Friday, 29 April 2016

Friday and Saturday Plans

We woke up to the white stuff this morning although it didn't stick around very long. I can't decide which is more unusual for April, snow or the warm weather we had last week.
Mum's car is off the road for a couple of days so I picked her up then we went into Middleton. She bought a few bits and treated Amy and Thomas to some chocolate and I bought a book for Little L to go with the finger tattoos.
I spotted some red pillowcases but I'd not been to the cash machine so Mum bought them and wouldn't take the money, which means she's sponsored at least 12 pencil cases :) 
After dropping her off I came home, made lasagne and did some sewing. Amy's maths tutor is coming twice a week now so we had an early tea. Mark said he doesn't mind McD's once a week with Thomas but he can't face going twice. Not sure if it's the food or the fact that Thomas fires incessant questions at him for the hour they're out. 

I'm sat here listening to the maths tutor and Amy and what she knows is actually quite astounding. It's like they're talking a different language. It's also equally astounding that he's just asked her what 7x7 is and she's replied 42!!! He says she's really good on the majority of things, but she's also the Queen of silly mistakes. 

I'm off to Manchester with her tomorrow shopping for her prom dress and shoes. Hopefully we'll find something pretty quickly. By quickly I mean within 3 hours. I'm not a lover of shopping and know my limitations. Plus we want to go to the cinema and eat out so we need to fit that in as well. We've decided to watch Eddie The Eagle, so we just need to decide where to eat.
Hope you all have a lovely Bank Holiday Weekend.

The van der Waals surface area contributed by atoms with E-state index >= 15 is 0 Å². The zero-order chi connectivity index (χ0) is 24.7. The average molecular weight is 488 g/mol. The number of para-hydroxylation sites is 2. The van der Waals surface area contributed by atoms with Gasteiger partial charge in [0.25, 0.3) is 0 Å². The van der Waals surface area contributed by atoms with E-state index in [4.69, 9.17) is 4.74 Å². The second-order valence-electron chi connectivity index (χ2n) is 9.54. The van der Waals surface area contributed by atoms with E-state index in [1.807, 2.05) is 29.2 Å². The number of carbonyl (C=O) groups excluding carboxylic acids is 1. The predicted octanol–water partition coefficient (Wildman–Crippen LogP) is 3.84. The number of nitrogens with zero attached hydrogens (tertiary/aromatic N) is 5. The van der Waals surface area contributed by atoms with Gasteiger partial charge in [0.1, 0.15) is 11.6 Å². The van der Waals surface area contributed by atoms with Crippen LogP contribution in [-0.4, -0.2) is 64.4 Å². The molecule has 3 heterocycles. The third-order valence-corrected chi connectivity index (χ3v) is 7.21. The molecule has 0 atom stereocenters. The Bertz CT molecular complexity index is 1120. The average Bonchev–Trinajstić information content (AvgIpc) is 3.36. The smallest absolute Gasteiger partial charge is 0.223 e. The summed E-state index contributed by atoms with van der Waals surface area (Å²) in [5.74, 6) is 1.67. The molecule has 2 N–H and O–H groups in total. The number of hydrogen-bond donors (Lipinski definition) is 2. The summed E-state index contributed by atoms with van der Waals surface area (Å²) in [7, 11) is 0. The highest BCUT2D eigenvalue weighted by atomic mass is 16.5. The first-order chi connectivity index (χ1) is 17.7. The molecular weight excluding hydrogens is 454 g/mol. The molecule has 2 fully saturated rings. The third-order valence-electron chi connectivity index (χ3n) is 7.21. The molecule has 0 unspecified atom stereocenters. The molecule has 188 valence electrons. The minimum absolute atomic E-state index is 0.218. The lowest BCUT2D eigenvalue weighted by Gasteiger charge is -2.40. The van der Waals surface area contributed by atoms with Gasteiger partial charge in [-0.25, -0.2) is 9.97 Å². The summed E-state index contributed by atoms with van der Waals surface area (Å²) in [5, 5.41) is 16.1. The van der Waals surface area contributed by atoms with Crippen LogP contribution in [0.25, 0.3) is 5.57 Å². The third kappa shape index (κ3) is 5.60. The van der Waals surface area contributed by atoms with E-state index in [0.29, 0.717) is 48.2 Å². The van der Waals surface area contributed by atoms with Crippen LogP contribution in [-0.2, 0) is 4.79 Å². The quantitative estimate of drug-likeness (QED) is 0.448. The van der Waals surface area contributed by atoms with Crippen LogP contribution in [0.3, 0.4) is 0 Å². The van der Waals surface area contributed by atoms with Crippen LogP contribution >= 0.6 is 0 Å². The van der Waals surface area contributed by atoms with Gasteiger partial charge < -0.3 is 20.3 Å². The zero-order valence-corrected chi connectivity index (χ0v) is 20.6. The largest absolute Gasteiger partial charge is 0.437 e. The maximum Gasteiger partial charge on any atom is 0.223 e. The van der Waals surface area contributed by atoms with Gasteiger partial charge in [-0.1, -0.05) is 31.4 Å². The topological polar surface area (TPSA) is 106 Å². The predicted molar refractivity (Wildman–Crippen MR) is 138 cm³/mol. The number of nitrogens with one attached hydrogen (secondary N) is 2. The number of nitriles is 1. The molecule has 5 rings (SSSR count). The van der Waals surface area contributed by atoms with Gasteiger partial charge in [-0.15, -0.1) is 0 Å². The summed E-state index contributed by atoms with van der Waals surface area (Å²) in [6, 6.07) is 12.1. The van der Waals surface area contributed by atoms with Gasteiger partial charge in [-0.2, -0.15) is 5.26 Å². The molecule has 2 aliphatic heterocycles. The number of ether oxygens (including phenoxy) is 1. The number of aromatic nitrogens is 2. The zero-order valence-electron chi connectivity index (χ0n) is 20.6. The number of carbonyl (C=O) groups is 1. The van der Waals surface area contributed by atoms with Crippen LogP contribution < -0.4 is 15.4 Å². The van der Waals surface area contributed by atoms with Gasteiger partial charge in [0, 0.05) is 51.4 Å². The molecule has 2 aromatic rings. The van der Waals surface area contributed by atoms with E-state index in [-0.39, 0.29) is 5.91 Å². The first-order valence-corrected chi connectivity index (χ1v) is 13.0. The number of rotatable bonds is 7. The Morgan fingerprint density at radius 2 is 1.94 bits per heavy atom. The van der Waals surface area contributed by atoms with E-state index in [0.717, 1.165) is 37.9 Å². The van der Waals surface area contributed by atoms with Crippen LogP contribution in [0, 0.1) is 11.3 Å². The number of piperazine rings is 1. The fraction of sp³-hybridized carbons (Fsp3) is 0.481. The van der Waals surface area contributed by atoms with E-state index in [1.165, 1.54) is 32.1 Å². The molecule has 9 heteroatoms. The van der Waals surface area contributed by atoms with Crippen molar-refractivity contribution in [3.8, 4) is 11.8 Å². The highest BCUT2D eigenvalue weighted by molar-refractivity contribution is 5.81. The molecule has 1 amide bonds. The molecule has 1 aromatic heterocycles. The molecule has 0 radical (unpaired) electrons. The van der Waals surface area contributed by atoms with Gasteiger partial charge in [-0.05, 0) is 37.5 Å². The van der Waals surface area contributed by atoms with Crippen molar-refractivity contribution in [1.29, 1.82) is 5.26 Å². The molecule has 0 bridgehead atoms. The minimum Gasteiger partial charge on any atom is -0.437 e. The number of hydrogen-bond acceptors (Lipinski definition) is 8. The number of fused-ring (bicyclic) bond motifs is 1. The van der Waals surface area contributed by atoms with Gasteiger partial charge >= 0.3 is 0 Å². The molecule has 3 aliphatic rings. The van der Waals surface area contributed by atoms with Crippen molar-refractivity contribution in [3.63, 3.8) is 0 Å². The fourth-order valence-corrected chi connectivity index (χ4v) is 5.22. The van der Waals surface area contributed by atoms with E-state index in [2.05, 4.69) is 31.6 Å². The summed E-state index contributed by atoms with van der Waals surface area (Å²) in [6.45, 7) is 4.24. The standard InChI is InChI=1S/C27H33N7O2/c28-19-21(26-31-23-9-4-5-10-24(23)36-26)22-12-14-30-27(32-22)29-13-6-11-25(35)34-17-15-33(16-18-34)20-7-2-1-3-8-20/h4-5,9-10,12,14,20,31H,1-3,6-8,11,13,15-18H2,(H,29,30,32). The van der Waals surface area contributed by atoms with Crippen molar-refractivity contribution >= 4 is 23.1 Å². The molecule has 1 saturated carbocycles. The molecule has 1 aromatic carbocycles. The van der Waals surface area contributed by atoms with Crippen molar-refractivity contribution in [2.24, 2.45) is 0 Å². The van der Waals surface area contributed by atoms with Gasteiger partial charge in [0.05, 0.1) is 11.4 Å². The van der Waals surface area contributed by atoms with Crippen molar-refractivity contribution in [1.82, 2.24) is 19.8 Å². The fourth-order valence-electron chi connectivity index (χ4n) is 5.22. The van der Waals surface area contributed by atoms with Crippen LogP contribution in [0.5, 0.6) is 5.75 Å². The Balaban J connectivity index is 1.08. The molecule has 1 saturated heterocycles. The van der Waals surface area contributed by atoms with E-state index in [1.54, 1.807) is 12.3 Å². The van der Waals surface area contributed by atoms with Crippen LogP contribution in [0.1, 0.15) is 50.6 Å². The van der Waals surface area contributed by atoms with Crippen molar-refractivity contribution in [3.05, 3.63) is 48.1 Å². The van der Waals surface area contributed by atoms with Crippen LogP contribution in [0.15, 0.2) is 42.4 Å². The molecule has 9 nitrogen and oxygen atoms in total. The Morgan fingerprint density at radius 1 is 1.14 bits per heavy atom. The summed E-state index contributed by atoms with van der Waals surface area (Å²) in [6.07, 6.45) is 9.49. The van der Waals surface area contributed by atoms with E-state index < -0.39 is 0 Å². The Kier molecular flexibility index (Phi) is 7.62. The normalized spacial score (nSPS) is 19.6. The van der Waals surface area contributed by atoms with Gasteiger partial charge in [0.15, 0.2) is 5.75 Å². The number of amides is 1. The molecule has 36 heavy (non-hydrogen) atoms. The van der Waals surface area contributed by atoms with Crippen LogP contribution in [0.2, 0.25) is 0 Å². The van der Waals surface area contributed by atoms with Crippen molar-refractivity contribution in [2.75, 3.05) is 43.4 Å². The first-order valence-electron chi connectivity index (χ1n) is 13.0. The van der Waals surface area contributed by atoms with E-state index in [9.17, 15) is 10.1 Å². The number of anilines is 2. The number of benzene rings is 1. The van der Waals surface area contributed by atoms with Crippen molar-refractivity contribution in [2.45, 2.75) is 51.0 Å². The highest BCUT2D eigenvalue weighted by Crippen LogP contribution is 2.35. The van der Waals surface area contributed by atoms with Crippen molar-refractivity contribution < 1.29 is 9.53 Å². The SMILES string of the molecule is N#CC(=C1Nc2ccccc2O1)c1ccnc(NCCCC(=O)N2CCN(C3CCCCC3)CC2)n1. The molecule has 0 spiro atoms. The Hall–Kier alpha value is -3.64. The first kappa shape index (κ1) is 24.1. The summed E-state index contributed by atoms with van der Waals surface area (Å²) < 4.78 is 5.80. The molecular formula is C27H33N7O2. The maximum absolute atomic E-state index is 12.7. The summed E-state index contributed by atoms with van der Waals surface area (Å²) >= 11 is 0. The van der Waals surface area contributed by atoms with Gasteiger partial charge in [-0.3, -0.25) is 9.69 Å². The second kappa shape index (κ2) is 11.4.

xxx


  

Thursday, 28 April 2016

Hearing Test/APD

It was a quick trip round Lidl this morning as Amy had her hearing test at 10.30am. Not that it takes long to do the shopping anyway, 40 minutes max usually. There are 5 aisles in Lidl so it's hard to spend hours in there, unlike some of the bigger supermarkets. My healthy treats today were raspberry and peach tea bags and some plums. 
I also picked up 3 geraniums. No chance of me going out to plant them up though. It's been pouring down and it's freezing.
Amy's hearing test went fine. Her hearing is within the normal range although she seems to suffer from APD (auditory processing disorder), which sounds quite dramatic doesn't it, but basically it means she struggles to hear people if there's background noise or a group of people all talking at once. It's just one of those things and there's nothing that can be done about it.  

At the table tonight Thomas was telling us he'd read a book at school about a man who is a micro-sculptor. He couldn't remember his name so I looked him up and he's called Willard Wigan. You may have heard of him, he sculpts things so small they can fit inside the eye of a needle. Anyway, while I was looking up his name I discovered he's got an exhibition at Manchester Central Library in May, so I've booked some tickets and we're off to have a look on Saturday.
And that's about it for today. I've been sewing more taggies, playing topple with Thomas and reading blogs. 
We're not going dancing tonight. I'm freezing and straight after tea I put my PJ's and housecoat on. I really don't feel like getting dressed again and going out. It doesn't start til 8.15 either so it's quite a late class. Instead I'm going to snuggle up on the sofa and watch Kirstie and Phil who I have a bit of a soft spot for. He only has to smile and I'm smitten.

xxx


Wednesday, 27 April 2016

Burnt window frame